At the time, public Department of Health and Social Care guidance stated that “negative tests are not required prior to transfers/admissions into the care home” and detailed discharge guidance published by the DHSC and NHS England and NHS Improvement made no mention of any requirement to test everyone who was discharged.
But this guidance contradicted the PHE advice circulating internally in March. The source told Byline Times: “In March, the internal language at PHE was advising that anyone with a symptom gets a test – especially in a care home. But they didn’t follow through with this policy at DHSC. The advice was watered-down. DHSC wanted to only allow a certain amount of tests, targeted at people showing specific symptoms.”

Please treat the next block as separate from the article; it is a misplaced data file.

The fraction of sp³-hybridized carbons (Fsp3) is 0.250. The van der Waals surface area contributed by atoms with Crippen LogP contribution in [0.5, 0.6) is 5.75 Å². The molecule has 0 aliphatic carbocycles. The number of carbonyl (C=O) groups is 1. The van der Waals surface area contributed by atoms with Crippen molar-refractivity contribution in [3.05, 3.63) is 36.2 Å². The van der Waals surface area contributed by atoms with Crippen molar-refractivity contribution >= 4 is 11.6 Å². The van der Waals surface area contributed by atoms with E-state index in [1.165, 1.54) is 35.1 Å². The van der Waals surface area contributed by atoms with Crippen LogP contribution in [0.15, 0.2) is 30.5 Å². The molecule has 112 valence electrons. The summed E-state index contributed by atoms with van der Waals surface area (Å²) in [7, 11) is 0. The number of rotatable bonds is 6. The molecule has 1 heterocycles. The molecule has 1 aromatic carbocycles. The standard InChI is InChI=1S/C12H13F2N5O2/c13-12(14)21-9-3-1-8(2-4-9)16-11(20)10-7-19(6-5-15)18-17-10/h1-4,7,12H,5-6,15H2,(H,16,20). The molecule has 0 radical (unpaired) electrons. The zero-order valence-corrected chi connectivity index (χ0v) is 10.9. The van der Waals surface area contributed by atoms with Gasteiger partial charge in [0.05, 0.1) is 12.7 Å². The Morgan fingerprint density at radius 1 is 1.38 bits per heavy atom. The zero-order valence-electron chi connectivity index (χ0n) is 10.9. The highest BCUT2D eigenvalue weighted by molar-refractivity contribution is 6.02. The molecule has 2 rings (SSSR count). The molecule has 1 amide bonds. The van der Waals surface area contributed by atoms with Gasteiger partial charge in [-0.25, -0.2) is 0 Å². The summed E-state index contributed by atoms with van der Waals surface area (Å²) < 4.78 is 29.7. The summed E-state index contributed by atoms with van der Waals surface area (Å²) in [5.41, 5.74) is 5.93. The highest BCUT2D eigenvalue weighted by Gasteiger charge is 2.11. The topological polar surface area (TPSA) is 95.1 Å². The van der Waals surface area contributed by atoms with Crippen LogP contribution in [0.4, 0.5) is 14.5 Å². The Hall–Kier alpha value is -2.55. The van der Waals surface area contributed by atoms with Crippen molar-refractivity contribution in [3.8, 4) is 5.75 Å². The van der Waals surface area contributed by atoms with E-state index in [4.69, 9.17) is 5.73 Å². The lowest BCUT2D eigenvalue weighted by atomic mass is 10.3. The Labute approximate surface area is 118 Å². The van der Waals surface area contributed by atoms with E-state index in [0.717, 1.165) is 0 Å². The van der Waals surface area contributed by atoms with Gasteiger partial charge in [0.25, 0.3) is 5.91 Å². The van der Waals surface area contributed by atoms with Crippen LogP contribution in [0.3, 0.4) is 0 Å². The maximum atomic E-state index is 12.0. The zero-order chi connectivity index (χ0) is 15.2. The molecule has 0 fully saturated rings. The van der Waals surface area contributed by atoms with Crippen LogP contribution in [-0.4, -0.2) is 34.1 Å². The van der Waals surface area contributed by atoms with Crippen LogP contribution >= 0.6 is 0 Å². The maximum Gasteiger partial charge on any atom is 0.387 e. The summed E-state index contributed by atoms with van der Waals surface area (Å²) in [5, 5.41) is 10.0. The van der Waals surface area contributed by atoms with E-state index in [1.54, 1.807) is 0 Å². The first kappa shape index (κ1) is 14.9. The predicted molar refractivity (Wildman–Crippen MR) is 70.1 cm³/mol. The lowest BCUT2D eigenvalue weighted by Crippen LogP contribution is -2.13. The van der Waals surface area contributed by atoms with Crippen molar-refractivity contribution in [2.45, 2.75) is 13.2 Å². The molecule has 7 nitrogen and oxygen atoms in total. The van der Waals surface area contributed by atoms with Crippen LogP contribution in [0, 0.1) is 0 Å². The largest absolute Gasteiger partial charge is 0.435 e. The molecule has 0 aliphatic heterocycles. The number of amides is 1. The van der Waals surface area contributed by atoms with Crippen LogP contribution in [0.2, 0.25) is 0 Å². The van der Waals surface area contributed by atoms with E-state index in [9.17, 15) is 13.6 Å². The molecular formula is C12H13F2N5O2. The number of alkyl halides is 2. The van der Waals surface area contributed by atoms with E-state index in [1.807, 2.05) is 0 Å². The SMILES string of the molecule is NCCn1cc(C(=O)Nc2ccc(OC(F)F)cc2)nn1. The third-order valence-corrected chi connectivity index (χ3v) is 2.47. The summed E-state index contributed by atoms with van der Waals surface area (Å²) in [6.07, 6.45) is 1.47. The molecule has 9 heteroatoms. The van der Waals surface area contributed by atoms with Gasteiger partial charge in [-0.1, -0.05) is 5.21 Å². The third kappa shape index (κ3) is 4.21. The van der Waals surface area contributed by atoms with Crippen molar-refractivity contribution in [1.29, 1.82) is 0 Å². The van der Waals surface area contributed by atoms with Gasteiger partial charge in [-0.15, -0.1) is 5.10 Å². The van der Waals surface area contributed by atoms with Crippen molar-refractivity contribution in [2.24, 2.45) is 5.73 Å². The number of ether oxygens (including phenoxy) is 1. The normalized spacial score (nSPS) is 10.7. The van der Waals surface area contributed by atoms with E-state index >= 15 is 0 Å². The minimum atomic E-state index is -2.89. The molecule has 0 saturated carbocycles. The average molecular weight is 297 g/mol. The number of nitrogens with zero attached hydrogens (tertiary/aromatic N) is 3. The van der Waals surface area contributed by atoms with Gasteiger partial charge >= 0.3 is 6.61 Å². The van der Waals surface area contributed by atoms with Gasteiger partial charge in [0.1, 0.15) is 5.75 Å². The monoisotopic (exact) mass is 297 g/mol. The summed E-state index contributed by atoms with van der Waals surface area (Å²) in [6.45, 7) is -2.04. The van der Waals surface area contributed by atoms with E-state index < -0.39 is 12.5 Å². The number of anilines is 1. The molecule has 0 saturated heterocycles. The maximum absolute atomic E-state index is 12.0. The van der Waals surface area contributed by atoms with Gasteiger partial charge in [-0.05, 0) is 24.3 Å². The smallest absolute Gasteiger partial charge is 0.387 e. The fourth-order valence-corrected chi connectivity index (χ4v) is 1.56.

According to the source, Professor Yvonne Doyle, PHE director of health protection; and Professor John Newton, director of health improvement were among a cohort of PHE officials who were “pushing back against this pressure, struggling with what was going on, and arguing for more stringent measures”. But they had been told by a top PHE executive under pressure from Whately to “not say any of this in public”.
“I don’t know why this happened, but I would assume this was about capacity concerns at the time,” said the source. Many of the conversations around these issues occurred between top PHE and DHSC officials over WhatsApp, they said. “The entire COVID-19 response was being conducted over WhatsApp messages.”
Even when guidance published a month later, on 16 April, finally stipulated the need for COVID-19 testing for NHS patients being discharged into care homes, this “didn’t include the initial warnings from clinical staff in PHE”.